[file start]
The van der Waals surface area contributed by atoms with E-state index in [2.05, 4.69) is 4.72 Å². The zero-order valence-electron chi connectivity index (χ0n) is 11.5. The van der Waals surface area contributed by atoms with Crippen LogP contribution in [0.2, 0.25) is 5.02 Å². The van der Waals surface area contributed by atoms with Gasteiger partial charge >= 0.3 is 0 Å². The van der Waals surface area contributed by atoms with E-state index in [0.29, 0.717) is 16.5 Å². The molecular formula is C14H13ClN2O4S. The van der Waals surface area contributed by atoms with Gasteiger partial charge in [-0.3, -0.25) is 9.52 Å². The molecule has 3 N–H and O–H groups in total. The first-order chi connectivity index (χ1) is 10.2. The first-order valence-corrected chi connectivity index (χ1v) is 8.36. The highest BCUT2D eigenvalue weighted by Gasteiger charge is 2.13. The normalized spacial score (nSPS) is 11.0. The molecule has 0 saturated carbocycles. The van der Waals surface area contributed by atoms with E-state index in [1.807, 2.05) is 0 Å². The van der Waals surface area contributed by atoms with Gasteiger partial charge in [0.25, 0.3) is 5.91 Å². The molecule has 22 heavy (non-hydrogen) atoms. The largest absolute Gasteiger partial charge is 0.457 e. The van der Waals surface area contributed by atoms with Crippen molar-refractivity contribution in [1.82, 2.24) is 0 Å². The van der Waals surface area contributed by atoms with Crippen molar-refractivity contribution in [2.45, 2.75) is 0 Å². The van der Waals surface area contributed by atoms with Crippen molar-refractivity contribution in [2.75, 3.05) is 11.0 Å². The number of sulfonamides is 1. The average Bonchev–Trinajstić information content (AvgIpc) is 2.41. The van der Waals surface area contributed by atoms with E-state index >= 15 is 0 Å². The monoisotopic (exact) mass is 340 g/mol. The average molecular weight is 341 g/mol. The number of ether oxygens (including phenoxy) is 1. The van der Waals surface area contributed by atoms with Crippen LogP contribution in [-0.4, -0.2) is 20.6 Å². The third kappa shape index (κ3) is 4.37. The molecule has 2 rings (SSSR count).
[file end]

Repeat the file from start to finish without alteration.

The van der Waals surface area contributed by atoms with E-state index in [2.05, 4.69) is 4.72 Å². The zero-order valence-electron chi connectivity index (χ0n) is 11.5. The van der Waals surface area contributed by atoms with Crippen LogP contribution in [0.2, 0.25) is 5.02 Å². The van der Waals surface area contributed by atoms with Gasteiger partial charge >= 0.3 is 0 Å². The van der Waals surface area contributed by atoms with E-state index in [0.29, 0.717) is 16.5 Å². The molecular formula is C14H13ClN2O4S. The van der Waals surface area contributed by atoms with Gasteiger partial charge in [-0.3, -0.25) is 9.52 Å². The molecule has 3 N–H and O–H groups in total. The first-order chi connectivity index (χ1) is 10.2. The first-order valence-corrected chi connectivity index (χ1v) is 8.36. The highest BCUT2D eigenvalue weighted by Gasteiger charge is 2.13. The normalized spacial score (nSPS) is 11.0. The molecule has 0 saturated carbocycles. The van der Waals surface area contributed by atoms with E-state index in [1.807, 2.05) is 0 Å². The van der Waals surface area contributed by atoms with Gasteiger partial charge in [0.25, 0.3) is 5.91 Å². The molecule has 22 heavy (non-hydrogen) atoms. The largest absolute Gasteiger partial charge is 0.457 e. The van der Waals surface area contributed by atoms with Crippen molar-refractivity contribution in [1.82, 2.24) is 0 Å². The van der Waals surface area contributed by atoms with Crippen molar-refractivity contribution in [2.45, 2.75) is 0 Å². The van der Waals surface area contributed by atoms with Crippen molar-refractivity contribution in [2.75, 3.05) is 11.0 Å². The number of sulfonamides is 1. The average Bonchev–Trinajstić information content (AvgIpc) is 2.41. The van der Waals surface area contributed by atoms with E-state index >= 15 is 0 Å². The monoisotopic (exact) mass is 340 g/mol. The average molecular weight is 341 g/mol. The number of ether oxygens (including phenoxy) is 1. The van der Waals surface area contributed by atoms with Crippen LogP contribution in [-0.4, -0.2) is 20.6 Å². The third kappa shape index (κ3) is 4.37. The molecule has 2 rings (SSSR count).